Or even a “pre-wake wake” as I’ve heard such a celebration called lately. This recent front page article in the Arizona Daily Star defines a living wake simply as:
“A party. A big, giant, messy affair where laughter filled in for tears and deep long hugs replaced casual hellos.”
Yes, this begins to describe it. The community minded gentleman highlighted in the article, Pat Connors who owned Pastiche, chose to hold his “pre-wake wake” in his restaurant. It was billed the “Wake me up; A Party for Pat.” And wake folks up, I am certain it did. Friends stood in line for hours to offer Pat their heartfelt goodbyes. What a beautiful, albeit heart wrenching story. One that affirms life midstream hearing the words, “Thank you. I love you. Goodbye.”
After sitting with this story the past week, and ironically eating at Pastiche the night after this wake, posting ideas for anybody considering this kind of celebration felt like a worthy action to take in response. I have experienced the indescribable joy and healing sorrow of helping a few families lead living wakes in Tucson. It is an event that takes a heap of work and can be life changing. In a word, I would call it courageous. It takes courage in our culture to face dying and death squarely. It takes drawing from a deep well of community support to hold a living wake from a place of love, rather than fear. Here are some questions worth looking at if the idea of a living wake resonates with you, either for yourself or somebody you love:
- What kind of timing makes sense? Living wakes are celebrations of life held while a person with a terminal illness is still alive, alert and oriented to the world. Ideally, the honoree will still be able to hold conversations, albeit brief, and may be able to sit up or ambulate on occasion. It is important to consider whether or not the honoree can withstand the wide range of emotions that present themselves in this kind of gathering, too.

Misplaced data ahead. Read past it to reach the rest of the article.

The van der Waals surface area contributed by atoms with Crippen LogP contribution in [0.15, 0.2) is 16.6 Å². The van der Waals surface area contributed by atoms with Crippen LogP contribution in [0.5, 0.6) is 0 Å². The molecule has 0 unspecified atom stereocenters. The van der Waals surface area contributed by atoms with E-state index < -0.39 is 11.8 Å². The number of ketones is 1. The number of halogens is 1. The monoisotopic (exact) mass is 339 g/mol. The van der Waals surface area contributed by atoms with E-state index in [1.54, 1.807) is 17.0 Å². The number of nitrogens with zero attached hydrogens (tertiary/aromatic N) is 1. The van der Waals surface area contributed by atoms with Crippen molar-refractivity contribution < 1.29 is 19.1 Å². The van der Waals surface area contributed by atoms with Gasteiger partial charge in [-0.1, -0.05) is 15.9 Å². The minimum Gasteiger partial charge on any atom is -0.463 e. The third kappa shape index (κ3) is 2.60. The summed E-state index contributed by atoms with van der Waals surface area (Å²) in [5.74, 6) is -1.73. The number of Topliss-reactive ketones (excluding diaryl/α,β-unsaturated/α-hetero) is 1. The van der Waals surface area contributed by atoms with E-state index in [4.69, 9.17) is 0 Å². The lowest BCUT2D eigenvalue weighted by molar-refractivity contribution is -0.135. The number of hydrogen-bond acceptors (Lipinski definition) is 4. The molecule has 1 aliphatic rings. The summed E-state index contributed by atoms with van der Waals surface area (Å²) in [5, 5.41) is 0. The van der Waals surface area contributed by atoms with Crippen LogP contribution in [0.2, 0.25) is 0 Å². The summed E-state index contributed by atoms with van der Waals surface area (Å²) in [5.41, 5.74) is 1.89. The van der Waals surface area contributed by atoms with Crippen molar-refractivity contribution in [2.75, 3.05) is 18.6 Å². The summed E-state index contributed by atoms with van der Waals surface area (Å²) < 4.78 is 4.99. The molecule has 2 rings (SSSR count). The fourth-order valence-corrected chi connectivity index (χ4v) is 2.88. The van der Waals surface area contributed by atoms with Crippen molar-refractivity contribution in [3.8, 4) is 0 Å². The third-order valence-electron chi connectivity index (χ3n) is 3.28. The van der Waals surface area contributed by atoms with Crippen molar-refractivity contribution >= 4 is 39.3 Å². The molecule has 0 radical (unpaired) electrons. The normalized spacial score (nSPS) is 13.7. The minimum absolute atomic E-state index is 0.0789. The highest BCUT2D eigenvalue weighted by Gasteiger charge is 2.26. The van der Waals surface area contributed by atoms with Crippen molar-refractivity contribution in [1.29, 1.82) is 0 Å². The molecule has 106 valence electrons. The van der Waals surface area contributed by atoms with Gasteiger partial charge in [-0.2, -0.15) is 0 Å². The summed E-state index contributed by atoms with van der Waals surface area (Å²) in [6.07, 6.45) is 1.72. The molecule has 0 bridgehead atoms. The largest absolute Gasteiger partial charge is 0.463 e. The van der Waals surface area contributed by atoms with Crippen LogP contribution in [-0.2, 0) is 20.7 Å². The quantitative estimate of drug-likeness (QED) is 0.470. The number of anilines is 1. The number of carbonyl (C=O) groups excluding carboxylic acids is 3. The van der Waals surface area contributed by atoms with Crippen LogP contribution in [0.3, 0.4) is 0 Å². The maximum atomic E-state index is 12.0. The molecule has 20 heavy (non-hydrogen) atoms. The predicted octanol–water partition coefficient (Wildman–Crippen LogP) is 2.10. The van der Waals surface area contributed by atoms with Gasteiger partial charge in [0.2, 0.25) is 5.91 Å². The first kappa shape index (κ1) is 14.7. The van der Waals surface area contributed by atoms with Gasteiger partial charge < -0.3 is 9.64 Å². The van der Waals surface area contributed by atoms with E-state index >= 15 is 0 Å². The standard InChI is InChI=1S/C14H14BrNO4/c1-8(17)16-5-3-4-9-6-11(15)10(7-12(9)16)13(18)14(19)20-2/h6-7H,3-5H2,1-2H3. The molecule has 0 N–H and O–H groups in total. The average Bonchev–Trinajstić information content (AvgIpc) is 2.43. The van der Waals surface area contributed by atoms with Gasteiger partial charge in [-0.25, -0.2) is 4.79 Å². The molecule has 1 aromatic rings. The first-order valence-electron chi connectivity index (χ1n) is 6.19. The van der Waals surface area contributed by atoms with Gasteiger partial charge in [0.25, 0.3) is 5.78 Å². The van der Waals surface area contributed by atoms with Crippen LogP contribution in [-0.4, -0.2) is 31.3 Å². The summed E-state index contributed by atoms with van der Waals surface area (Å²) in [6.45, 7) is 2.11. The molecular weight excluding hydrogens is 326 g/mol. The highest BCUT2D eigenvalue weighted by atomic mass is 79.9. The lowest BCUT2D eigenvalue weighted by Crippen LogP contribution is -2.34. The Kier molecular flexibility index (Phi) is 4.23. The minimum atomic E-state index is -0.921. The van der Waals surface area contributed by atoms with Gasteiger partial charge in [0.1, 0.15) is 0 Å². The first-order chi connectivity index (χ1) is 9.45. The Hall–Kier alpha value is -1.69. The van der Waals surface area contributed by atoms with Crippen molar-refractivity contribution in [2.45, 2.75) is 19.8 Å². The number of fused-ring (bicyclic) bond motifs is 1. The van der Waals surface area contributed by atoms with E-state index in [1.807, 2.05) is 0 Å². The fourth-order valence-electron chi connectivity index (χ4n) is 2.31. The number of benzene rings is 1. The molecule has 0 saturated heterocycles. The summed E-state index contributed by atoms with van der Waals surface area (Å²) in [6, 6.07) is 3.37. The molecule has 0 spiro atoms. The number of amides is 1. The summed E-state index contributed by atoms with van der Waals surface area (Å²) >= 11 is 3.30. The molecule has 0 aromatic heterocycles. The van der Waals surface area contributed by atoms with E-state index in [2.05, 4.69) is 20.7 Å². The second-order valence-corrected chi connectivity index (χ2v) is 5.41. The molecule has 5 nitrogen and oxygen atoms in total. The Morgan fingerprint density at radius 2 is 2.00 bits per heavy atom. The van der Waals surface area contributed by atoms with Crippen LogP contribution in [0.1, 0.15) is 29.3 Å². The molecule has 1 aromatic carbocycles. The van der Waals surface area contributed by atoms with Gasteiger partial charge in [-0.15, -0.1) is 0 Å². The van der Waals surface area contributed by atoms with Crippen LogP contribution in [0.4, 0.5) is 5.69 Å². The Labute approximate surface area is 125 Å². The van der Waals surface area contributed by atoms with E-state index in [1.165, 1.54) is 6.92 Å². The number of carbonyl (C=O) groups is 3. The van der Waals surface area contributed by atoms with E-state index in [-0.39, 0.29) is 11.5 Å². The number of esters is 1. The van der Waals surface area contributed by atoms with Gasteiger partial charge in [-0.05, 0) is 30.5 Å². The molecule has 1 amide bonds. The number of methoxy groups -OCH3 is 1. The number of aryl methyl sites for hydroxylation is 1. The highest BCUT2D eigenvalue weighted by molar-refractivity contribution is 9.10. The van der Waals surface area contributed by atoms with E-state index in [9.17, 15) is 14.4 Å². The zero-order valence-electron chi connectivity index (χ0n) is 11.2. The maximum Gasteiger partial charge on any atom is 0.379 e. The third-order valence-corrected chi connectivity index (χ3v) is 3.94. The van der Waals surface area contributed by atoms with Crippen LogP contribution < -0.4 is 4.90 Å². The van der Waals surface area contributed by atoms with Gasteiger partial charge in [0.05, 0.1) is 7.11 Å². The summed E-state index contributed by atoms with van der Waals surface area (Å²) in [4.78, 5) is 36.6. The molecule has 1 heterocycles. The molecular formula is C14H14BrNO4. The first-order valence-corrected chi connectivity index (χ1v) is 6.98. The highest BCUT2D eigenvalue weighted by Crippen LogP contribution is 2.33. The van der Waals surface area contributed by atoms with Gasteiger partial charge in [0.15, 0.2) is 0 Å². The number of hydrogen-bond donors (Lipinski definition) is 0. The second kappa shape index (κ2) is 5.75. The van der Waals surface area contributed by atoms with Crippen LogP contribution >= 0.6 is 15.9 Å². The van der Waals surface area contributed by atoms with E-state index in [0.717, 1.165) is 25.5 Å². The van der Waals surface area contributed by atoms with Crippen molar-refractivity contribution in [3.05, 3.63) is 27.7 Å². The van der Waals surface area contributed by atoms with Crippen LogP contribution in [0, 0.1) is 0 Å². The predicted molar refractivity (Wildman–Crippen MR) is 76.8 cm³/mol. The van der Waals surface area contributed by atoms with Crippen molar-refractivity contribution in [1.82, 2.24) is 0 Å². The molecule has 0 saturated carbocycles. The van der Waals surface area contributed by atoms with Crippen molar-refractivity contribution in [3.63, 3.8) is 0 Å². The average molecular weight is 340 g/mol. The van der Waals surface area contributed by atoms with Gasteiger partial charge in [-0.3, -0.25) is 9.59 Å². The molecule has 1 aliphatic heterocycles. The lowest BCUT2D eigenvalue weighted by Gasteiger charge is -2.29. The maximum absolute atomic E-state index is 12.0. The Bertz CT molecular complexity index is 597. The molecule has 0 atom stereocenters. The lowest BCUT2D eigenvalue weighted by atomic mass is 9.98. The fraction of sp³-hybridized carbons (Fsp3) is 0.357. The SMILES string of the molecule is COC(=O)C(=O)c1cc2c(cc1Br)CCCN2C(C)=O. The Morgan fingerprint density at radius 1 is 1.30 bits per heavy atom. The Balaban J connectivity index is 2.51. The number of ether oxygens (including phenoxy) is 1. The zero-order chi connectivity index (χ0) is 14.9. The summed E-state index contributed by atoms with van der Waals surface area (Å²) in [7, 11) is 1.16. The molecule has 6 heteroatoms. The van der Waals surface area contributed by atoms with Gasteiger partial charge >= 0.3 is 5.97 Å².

- Where will we hold the celebration? A place that is familiar and holds meaning may make the most sense, where it won’t be too crowded; and a large comfortable chair can be placed for the honoree to be safe, at ease, to enjoy the guests’ company. One living wake I assisted with involved the honoree’s sons transporting his heavy wood recliner to the venue and placing it in the center of the space.
- Who is invited? Whoever the honoree feels close to and wants to see before passing onto whatever he or she feels comes next. Being in person to say good bye can be a peaceful and reciprocally healing experience. I’ve witnessed this being a long list of email addresses upwards of a couple to a few hundred people and sometimes it involves a more intimate invitation list with 40-60 folks. This article from the Huffington Post gives another example of a living wake where the honoree said:
“At the party, we all just had this incredible feeling of, ‘we’re all in this together.’ I wanted them to know what a privilege it was to know them and how much they meant to me. The celebration brought me peace.’’
- How long should a living wake last? This consideration relates directly to the condition of the honoree and how she or he is feeling physically, mentally and emotionally. (The longer the better is not true here!) And yet a range of one hour to three hours maximum, with a planned or scripted ceremony portion being a piece of the longer version as a possibility. Reflect on the time of the day where the person being celebrated has the most energy and work from there with planning.
This kind of celebration is not for everybody, it is true. But for those to whom it appeals, a living wake can truly be a magically uplifting and life-affirming way to look dying and death squarely in the eye and let it bring you to a new appreciation for living.